“That person in Africa building his own chopper is someone who can make things happen, who is willing to take risks,” says Robert Weiss, President of the X Prize Foundation, which creates global competitions with multi-million dollar prizes to fuel innovation. Weiss says he would like to encourage greater participation from amateurs based in developing world countries in future X Prize challenges.
Okafor, however, is not convinced this approach will help. “One of the reasons prizes work in the US and elsewhere is because you already have the basics in place – infrastructure, spaces, labs, etc,” he says. “When you don’t have those basics, even for someone who may want to participate in a prize project, there are a lot of limitations.”
He sees more potential in the establishment of creative community workshops such as the hundreds of “Maker Spaces”, “hackerspaces” and “fab labs” that have sprung up around the world. These open spaces offer access to equipment such as laser cutters and 3D printers, as well as computing facilities and advanced design software. Individuals can realise their ideas, as well as making links so they can collaborate in a supportive environment.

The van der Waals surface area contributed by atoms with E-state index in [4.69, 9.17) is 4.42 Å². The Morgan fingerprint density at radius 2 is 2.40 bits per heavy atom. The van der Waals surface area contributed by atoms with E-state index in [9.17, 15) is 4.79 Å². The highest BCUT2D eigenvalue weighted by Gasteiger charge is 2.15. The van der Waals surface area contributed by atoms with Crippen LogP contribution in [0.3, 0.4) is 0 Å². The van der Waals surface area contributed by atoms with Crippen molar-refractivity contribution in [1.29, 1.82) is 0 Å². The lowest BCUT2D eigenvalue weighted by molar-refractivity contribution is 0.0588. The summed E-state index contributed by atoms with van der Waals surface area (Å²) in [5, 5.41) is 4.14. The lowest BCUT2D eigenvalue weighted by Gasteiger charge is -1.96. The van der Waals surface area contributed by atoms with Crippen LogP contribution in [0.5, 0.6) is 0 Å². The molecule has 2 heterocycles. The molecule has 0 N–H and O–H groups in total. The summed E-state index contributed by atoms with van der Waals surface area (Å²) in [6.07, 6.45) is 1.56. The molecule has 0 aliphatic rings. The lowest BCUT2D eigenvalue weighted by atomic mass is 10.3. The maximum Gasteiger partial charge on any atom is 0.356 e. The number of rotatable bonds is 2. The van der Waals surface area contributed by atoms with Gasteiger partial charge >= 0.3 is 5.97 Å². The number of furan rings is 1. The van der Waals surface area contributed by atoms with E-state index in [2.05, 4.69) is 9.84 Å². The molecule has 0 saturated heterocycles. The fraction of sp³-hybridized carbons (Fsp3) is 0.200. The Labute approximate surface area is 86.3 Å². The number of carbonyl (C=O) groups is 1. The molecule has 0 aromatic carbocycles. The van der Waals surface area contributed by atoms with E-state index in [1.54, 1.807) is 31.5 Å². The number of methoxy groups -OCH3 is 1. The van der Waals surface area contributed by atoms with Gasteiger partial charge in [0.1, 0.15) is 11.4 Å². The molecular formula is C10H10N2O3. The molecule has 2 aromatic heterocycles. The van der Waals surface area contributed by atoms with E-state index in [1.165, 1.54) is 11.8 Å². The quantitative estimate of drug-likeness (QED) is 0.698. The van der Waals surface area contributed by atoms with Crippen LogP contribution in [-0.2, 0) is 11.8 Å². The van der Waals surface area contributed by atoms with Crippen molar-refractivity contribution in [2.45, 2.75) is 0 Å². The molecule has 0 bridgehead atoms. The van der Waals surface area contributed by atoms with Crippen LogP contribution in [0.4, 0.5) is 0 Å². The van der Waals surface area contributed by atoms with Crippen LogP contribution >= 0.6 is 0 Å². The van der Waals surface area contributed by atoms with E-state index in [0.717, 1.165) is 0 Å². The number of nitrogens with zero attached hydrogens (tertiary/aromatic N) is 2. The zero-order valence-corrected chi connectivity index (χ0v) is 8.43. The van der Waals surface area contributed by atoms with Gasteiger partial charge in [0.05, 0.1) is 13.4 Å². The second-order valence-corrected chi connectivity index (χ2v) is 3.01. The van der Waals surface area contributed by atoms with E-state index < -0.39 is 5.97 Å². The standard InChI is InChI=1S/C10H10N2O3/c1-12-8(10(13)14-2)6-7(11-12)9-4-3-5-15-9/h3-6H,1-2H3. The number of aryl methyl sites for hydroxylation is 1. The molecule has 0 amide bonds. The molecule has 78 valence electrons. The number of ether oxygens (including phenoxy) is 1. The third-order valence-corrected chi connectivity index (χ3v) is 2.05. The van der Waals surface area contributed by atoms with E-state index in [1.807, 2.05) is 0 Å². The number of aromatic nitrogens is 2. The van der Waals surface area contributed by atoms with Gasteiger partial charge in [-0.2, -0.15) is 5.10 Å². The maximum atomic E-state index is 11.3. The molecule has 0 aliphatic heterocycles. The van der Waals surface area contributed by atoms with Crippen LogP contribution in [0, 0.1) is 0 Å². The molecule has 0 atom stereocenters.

Such spaces do exist in South Africa, Egypt, Togo, Ghana, Kenya and elsewhere in Africa, but Okafor would like to see a great many more. He and others believe that the ultimate success or failure of projects undertaken by the likes of Mwangi, Muturi, Abdullahi and the Somaliland trio is less important than what they learn along the way, and where that takes them and their societies in future.
“We shouldn’t overlook or underestimate what these folks are doing,” Okafor says. “Whether they fly or not is not really important. These individuals have an interest in this form of transport. Can we imagine what they would be able to do if they had enabling environments?”